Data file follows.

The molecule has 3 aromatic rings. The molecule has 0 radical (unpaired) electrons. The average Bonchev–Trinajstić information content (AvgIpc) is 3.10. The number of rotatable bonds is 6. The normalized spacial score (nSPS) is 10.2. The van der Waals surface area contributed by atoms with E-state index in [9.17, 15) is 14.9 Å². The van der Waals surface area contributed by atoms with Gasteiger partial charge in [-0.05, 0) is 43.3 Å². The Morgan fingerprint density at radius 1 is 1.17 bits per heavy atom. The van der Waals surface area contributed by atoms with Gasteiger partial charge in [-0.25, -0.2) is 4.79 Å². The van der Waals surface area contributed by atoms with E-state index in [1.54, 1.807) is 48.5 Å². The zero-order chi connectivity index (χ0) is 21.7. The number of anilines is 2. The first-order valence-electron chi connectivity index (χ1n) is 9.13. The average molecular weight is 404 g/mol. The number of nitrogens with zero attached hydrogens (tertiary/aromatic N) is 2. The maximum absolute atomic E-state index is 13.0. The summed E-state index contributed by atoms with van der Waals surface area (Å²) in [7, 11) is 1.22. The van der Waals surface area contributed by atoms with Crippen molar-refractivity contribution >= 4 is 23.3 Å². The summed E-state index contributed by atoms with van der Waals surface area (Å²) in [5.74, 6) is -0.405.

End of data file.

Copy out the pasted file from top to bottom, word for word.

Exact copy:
The molecule has 3 aromatic rings. The molecule has 0 radical (unpaired) electrons. The average Bonchev–Trinajstić information content (AvgIpc) is 3.10. The number of rotatable bonds is 6. The normalized spacial score (nSPS) is 10.2. The van der Waals surface area contributed by atoms with E-state index in [9.17, 15) is 14.9 Å². The van der Waals surface area contributed by atoms with Gasteiger partial charge in [-0.05, 0) is 43.3 Å². The Morgan fingerprint density at radius 1 is 1.17 bits per heavy atom. The van der Waals surface area contributed by atoms with Gasteiger partial charge in [-0.25, -0.2) is 4.79 Å². The van der Waals surface area contributed by atoms with E-state index in [1.54, 1.807) is 48.5 Å². The zero-order chi connectivity index (χ0) is 21.7. The number of anilines is 2. The first-order valence-electron chi connectivity index (χ1n) is 9.13. The average molecular weight is 404 g/mol. The number of nitrogens with zero attached hydrogens (tertiary/aromatic N) is 2. The maximum absolute atomic E-state index is 13.0. The summed E-state index contributed by atoms with van der Waals surface area (Å²) in [7, 11) is 1.22. The van der Waals surface area contributed by atoms with Crippen molar-refractivity contribution >= 4 is 23.3 Å². The summed E-state index contributed by atoms with van der Waals surface area (Å²) in [5.74, 6) is -0.405.